Who doesn’t love a fresh-baked loaf of sourdough bread? (Sorry if you’re celiac or going low-carb.)

Sourdough loaf is an apt analogy for what’s known as “historical optimization.” One of the best ways that you can optimize your content in terms of both the target audience and getting as many eyeballs onto it as possible is blending fresh new content with updated and expanded old content. If you don’t bake, sourdough bread is made by using an aged compound called “starter” which is made from yeast fermenting an incredibly long time. You put it in an airtight jar with flour and water and let it age for several days or weeks before it’s ready to use, but there’s bakers who’ve kept starter alive for over a century, which is made possible by “feeding” the starter over time. (Talk about evergreen content!) You’re working with something old but also working with fresh new ingredients to create a new loaf of bread.

Historical content, mixing old and new, sourdough content–call it what you like. According to the Content Marketing Institute, marketers who actively make an effort to update and expand older content are 74% more likely to see more traction. That’s some pretty powerful starter.

Why Republish Old Content?

Driving traffic to old content with social media links might have a little impact on your KPIs, but just how useful is old content? So many fields change at light speed today. Even if your CMS is making old content readily visible based on what the visitors have been browsing, some people might be put off by seeing an older date assigned to something.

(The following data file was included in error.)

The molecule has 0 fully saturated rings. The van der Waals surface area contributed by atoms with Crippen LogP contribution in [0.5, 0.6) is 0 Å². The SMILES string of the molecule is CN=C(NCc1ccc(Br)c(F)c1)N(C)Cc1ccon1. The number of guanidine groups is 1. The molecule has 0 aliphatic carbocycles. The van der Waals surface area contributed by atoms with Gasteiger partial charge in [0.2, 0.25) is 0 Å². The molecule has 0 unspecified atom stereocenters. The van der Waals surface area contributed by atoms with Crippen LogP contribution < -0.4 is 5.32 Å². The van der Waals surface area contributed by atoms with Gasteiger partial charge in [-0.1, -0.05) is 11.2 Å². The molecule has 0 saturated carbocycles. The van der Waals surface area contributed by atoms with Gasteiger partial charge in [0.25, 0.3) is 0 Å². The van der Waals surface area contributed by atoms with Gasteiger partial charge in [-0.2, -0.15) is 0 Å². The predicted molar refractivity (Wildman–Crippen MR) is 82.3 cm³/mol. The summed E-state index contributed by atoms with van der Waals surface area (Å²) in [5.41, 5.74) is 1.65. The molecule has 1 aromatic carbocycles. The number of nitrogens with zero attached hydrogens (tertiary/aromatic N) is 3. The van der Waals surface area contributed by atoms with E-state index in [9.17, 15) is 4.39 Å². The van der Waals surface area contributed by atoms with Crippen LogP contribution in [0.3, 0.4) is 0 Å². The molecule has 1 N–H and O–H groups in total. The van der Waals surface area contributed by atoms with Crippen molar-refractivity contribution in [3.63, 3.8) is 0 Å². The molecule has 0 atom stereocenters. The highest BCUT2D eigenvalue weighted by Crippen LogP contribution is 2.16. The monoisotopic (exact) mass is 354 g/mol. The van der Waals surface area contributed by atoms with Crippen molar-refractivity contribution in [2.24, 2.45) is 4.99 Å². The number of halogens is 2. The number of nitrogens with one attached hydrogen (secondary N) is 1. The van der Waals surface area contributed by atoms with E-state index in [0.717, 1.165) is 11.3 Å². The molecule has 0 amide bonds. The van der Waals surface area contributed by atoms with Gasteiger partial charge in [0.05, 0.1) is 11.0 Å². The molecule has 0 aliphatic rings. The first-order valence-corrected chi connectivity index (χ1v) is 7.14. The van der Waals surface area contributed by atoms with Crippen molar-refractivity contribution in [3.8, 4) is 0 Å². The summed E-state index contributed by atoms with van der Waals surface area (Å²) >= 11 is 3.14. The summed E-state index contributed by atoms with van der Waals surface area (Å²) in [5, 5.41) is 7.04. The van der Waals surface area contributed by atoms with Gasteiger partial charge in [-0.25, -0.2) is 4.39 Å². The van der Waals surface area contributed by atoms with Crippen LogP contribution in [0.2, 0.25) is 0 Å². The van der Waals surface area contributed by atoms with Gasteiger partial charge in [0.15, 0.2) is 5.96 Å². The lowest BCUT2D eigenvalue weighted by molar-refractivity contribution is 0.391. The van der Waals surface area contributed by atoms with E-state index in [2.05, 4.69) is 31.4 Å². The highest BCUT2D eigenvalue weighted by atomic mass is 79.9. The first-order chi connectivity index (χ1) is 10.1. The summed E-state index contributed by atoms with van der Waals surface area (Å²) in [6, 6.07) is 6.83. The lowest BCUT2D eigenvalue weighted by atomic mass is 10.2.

Depending on the type of content you have up, the content’s intent might not matter: a furniture blog post about moving a three-piece sofa into a tiny studio apartment will be more timeless than a tax accountant’s infographic about tax laws that were just killed by the 2018 tax reform. No less, having new content alone won’t optimize those KPIs when you can pull from your jar of sourdough starter and rework and expand that old content a little. The accountant example would need to materially change things that cover how the topic changed since it was originally written, while the couch post can maybe get a cosmetic update like new pictures or a few new sentences.

Both examples also serve as a great opportunity to create more inbound links by linking to new content you’ve created since the original piece was published.

Historical optimization frequently gets overlooked because jumping on hot stories and topics gets priority, as does following a whole new marketing plan and wanting to stay consistent with it. But if you want a loaf of sourdough that crackles just right when you cut it and has that tang that keeps you coming back for more, you need to take the same approach with “feeding” your starter you’ve already got up on your website. New content is important but for content optimization purposes, so is updating and republishing old content.


Rachel P is an indie game developer, writer, and consultant. She is also a content strategist here at Writer Access and would be happy to help you with keyword maps, customer journey maps, and buyer personas in addition to writing for you. If you would to like to hire Rachel to devise a content strategy for you, please contact your account manager or send a direct message.